There is little doubt that prompt recognition of uterine rupture and expeditious recourse to laparotomy remain the critical factors influencing morbidity and mortality of the mother and of the fetus. An amniocele is a herniation of the amniotic sac through a uterine defect 7. Our case was initially diagnosed as a large abdominal cystic mass, but after 3D-ultrasound assisted identification of the uterine rupture, and by finding amniocele connected to the defect, we ensured an accurate diagnosis. The diagnosis could have been possible using 2D ultrasound by close observation, but with 3D ultrasound, 3-dimensional observation on the uterine defect was more helpful towards making a definite diagnosis. In addition, when the defect was located at the posterior of uterus where it was difficult to make an observation with 2D ultrasound, 3D ultrasound had superior values to 2D ultrasound. Since antepartum uterine rupture is a life threatening event to the mother and fetus, a rapid and accurate diagnosis is very important to improve prognosis.
Spontaneous uterine rupture with an unscarred uterus has been reported in adenomyosis, placenta increta/percreta, uterine anomalies, and in other conditions that have remained unknown 8. The cause of the conditions in this case is not clear. The only aforementioned event was an amniocentesis 1 week ago prior to the visit. However, as the rupture site was fundus of uterus, it is difficult to define that the amniocentesis procedure was the cause. Dyer et al 9 found the posterior fundus to be the inherently weakest section of the uterus. Previous work has suggested that prelabor ruptures tend to involve the upper segment 10.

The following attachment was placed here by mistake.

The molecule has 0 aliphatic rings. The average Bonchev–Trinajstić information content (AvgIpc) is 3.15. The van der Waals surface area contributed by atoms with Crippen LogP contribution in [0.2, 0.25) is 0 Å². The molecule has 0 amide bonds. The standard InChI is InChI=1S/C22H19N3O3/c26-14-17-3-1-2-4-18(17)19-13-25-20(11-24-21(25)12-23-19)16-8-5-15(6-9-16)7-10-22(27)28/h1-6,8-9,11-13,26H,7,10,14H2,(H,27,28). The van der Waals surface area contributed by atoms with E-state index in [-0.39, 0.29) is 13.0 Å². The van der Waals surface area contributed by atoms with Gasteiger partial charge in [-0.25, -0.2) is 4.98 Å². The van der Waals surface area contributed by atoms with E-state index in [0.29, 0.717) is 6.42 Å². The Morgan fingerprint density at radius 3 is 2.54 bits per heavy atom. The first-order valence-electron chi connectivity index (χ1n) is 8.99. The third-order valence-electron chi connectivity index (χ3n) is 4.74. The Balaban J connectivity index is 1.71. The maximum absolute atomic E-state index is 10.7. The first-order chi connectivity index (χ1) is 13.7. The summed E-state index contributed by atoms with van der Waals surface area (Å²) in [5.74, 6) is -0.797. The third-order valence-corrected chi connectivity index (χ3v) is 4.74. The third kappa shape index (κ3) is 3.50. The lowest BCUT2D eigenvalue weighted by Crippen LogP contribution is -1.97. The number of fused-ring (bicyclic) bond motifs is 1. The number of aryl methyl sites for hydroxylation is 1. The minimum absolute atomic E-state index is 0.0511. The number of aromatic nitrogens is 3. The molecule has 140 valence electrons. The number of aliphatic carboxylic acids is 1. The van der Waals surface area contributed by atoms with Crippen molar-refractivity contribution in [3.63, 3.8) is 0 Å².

Since the uterine rupture is likely to incur even if there are no risk factors, a spontaneous rupture should be considered in pregnant mothers with symptoms. In terms of diagnosis, 3D ultrasound is more likely to provide better information on the location or the size of a rupture than 2D ultrasound.
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Keywords: Amniocele, Uterine rupture, 3D ultrasound, Pregnancy..